Earlier this year, we at okay bueno had the chance to present the MVP of a digital platform we are currently developing in cooperation with one of the major German development agencies at the Ministry of Foreign Affairs. The pitch was part of an event hosted by SPDA, the Strategic Partnership Digital Africa, and it was an inspiring event that really opened my eyes to the digital challenges of developing countries.
Some hours passed as we were testing the solution on location when Sinje approached me about the solution we built and evaluating potential synergies with the team at Learning Lions, which she was a part of and represented in some events.
If you haven’t heard about Learning Lions yet, please make sure to check them out. They are a German NGO with an amazing vision: to bring IT education to remote Africa, economically empowering citizens, fostering human development, and bringing the world closer together by teaching fundamental skills for the digital age. Starting their program, Learning Lions decided to focus on Turkana, a remote region in north-western Kenya.
We chatted for a while and before parting ways, Sinje asked me if we wanted to keep in contact and maybe work together at some point and of course, I quickly agreed — let’s stay in touch. But you know how it goes with networking chit chat: there’s usually lot of talking, but little outcome. Not this time! Just a couple of days later I was in touch with Jan at Learning Lions, who’s coordinating the course development efforts, asking me to create a course for the program.
“Me? Creating a course?”
“Who am I to teach?”
Well, since I had this great chance given, who am I to say no? Of course I wanted to help out. So the first question that came to my mind: what should I actually teach? After getting briefed by Jan I quickly learned about what it means to develop a course for an IT initiative in rural Africa and how much it can differ from your typical e-learning course online.
There are some limitations I was just not aware of that would limit what we could do:
So I tried to look at from the point of feasibility and biggest benefit. As their course program was already quite stacked, I was looking for courses on web-based technology that would build on basic courses available and has a a fast learning curve that empowers the student to start working in a global environment once the infrastructure initiatives succeed.
After thinking about all the options and my personal preferences I decided to roll with jQuery — and I’m not really much of a JS aficionado. However, after completing a HTML / CSS course it’s a fast and great way to get into functional programming and interact with DOM elements, there’s still a demand in the market space, and it’s easy to set up — which is important if you have to compile everything a student may need into the course material.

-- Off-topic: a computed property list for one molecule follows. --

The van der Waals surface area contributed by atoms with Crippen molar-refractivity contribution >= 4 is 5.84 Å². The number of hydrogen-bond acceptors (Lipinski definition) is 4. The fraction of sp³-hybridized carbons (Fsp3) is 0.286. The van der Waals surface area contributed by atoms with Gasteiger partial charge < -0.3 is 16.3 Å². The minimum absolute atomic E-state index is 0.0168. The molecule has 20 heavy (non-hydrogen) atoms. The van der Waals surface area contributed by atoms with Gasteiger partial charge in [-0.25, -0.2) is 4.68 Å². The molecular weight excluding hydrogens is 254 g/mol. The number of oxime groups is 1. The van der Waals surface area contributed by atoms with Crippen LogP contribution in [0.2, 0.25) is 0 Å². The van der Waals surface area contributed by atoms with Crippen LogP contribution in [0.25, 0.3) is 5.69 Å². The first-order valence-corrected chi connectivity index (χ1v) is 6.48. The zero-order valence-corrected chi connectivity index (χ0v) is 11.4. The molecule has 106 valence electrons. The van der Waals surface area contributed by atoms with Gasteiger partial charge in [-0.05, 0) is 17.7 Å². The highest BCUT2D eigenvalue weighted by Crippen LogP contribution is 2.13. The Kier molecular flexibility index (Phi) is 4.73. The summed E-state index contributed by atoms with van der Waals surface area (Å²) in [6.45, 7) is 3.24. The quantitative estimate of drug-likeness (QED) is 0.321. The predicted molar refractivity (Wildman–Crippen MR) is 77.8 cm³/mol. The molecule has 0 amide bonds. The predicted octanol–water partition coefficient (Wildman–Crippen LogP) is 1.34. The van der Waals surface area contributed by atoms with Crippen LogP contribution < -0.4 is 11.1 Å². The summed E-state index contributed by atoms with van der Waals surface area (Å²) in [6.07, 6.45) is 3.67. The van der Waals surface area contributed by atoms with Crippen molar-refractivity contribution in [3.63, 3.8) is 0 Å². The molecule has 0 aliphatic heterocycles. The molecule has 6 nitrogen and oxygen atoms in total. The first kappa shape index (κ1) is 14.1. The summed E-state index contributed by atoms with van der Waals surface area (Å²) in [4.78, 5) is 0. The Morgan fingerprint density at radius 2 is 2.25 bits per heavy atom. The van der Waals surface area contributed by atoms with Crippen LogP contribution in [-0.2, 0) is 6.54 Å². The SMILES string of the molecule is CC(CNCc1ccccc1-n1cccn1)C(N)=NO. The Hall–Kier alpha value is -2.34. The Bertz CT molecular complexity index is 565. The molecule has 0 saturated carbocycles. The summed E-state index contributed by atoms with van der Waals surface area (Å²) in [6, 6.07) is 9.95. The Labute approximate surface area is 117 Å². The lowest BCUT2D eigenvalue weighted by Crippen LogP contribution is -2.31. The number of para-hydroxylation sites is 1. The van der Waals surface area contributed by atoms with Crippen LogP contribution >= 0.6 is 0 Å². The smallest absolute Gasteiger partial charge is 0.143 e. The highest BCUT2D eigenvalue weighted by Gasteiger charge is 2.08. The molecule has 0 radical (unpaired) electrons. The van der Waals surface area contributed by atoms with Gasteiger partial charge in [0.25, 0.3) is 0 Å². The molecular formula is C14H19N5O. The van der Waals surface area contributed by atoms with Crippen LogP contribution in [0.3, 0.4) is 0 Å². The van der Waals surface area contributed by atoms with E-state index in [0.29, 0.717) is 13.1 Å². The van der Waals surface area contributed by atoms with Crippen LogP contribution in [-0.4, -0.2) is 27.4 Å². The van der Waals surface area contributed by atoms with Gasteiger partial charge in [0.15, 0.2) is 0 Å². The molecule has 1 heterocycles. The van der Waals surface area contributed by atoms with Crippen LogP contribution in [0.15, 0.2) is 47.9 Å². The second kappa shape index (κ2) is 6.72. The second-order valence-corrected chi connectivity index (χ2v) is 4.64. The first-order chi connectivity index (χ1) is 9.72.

To be honest, I’ve never taught before. I’ve talked at conferences, I’ve lead development teams, but I haven’t done basic courses for students new to the field. So naturally I felt a bit uncomfortable — and I started to push it back day by day. Am I really the right person to do this? I’m sure there are people better suited for the job…
But then I realised that this argument is true for everything in life. It doesn’t matter how experienced you are in a specific field, there will always be people more experienced than you. So I simply started by doing what I always do when I don’t know what I’m doing: I research the topic extensively.
I ran through a ton of material online, looked at different platforms, accumulated all the material I could find. I didn’t steal the exercises, but I sure as hell borrowed from everywhere, creating the structure for the curriculum of the courses simply based on what already exists, adjusted to fit their scenario, resources and connectivity issues. About a week later, the course was done. And I simply wondered why I was hesitating for so long.
The most amazing part of this experience was the satisfaction to know that the course will empower people who are motivated but don’t have the means to broaden their horizon and learn new skills.
With more than 100 overall participants that have already finished courses and a great girls empowerment program, the next step for Learning Lions is to develop a fully functional, self‐sustained IT campus which will board up to 500 students, is respectful of the environment, and constructed with bio sourced material and employing local manpower. Learning Lions’ concept doesn’t end up with education, but their vision goes much further: they aim not only to train people in digital vocational skills but also facilitate access to clients and provide them with the consulting, infrastructure and even funding to develop a business idea and become autonomous entrepreneurs (check out Startup Lions, also part of their program).
If you want to support Learning Lions do not hesitate to get in touch with them: they are always looking for people who want to help out as modestly as they can — from creating a simple tutorial, to evaluate student’s exercises and/or mentor them, donating some money, or even moving to Turkana for a couple of months and teach on site with them! Of course, they are also open to other ways of collaborating (fundraising, social media marketing, word-of-mouth promotion, etc).
And if you want to work with us on developing products for social good, please reach out to us at okay bueno — we’d love to hear from you ❤️.
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